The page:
Scenography (inclusive of scenic design, lighting design, sound design, costume design) is a practice of crafting stage environments or atmospheres.[1] In the contemporary English usage, scenography can be defined as the combination of technological and material stagecrafts to represent, enact, and produce a sense of place in performance. While inclusive of the techniques of scenic design and set design, scenography is a holistic approach to the study and practice of all aspects of design in performance.

Etymology and cultural interpretations

The term scenography is of Greek origin (skēnē, meaning 'stage or scene building'; grapho, meaning 'to describe') originally detailed within Aristotle's Poetics as 'skenographia'. Nevertheless, within continental Europe, the term has been closely aligned with the professional practice of scénographie and is synonymous with the English-language term 'theatre design'. More recently, the term has been used in museography with regards to the curation of museum exhibits.[2]


In what is not the first use of the term, Antonio Caimi, in 1862, describes a category of artists practising pittura scenica e l'architettura teatrale, inspired by the artist Ferdinando Galli-Bibiena, who was also known as a painter of quadratura, or architectural painting (usually trompe-l'œil depictions of architecture on ceilings or walls). Caimi also calls this Arte scenografica, and notes that it required ingenious engineering to create movable sets, or create illusions of environments. The Galli da Bibiena family was a pedigree of scenographic artistry that emerged in late-seventeenth-century Bologna, but spread throughout northern Italy to Austria and Germany. Another large family known for theatrical scenography were members of the Quaglio surname.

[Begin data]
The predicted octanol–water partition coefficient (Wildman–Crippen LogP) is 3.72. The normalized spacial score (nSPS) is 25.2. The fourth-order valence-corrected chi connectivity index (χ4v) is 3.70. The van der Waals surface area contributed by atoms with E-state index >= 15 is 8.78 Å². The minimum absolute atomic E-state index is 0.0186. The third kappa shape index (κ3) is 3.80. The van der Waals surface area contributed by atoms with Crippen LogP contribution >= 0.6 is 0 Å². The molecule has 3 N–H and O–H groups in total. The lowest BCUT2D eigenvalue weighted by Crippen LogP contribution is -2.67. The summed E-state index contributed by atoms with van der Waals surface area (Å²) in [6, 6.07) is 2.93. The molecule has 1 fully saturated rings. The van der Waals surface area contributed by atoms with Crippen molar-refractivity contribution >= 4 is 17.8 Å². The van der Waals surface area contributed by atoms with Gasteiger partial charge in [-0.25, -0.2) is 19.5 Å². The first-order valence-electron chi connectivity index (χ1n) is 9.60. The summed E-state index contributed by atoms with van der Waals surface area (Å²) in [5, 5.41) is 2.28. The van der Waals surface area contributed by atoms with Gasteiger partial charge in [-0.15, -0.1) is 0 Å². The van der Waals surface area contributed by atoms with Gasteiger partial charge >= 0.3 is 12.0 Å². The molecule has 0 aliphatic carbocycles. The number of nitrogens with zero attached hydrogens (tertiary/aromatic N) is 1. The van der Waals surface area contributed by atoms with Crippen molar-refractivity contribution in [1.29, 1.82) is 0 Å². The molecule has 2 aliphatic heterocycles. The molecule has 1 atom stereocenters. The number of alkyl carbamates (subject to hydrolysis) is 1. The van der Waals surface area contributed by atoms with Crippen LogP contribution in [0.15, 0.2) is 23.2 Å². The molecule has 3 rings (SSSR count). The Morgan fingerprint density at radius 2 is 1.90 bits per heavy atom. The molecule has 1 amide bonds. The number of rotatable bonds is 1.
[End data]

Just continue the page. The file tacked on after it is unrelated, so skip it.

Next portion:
Caimi goes on to mention practitioners of scenography in the second half of the 18th century and early 19th century in Lombardy, including: Bernardino Galliari, Gaspare Galliari, Pasquale Canna, Pietro Gonzaga, Paolo Landriani, Giovanni Perego, Alessandro Sanquirico, Bomenico Menozzi, Carlo Fontana, Baldassare Cavallotti, Carlo Ferrari, Filippo Peroni, Carlo Ferrario, Enrico Rovecchi, Angelo Moja, Luigi Vimercati, and the brothers Mofta of Modena, among others.[3] A review of the history of Italian-influenced scenic painting, architecture, and design up to the nineteenth century, was provided by Landriani.[4]


While also aligned with the professional practice of the scenographer, it is important[citation needed] to distinguish the individual elements that comprise the 'design' of a performance event (such as light, environment, costume, etc.) from the term 'scenography', which is an artistic perspective concerning the visual, experiential, and spatial composition of performance. Influenced by the work of Modernist pioneers Adolphe Appia and Edward Gordon Craig, scenography proposes that design practices within performance are considered an equal partner, alongside other elements such as literary texts and performance technique, within the construction and reception of meaning. The practice of scenography is thereby a holistic approach to the composition of performance and can be applied to the design or curation of events within, and outside of, the conventional theatre environment. Or, as Pamela Howard states in her book What is Scenography?:

"Scenography is the seamless synthesis of space, text, research, art, actors, directors and spectators that contributes to an original creation."[5]

Joslin McKinney and Philip Butterworth expand upon this to suggest that:

"Scenography is not simply concerned with creating and presenting images to an audience; it is concerned with audience reception and engagement. It is a sensory as well as an intellectual experience, emotional as well as rational."[6]

Scenographic theory

While there is no one theory of scenography, Rachel Hann has argued for a distinction between 'scenography' and 'scenographics'.[7] Hann introduces this framework by plotting the usage of key terminologies: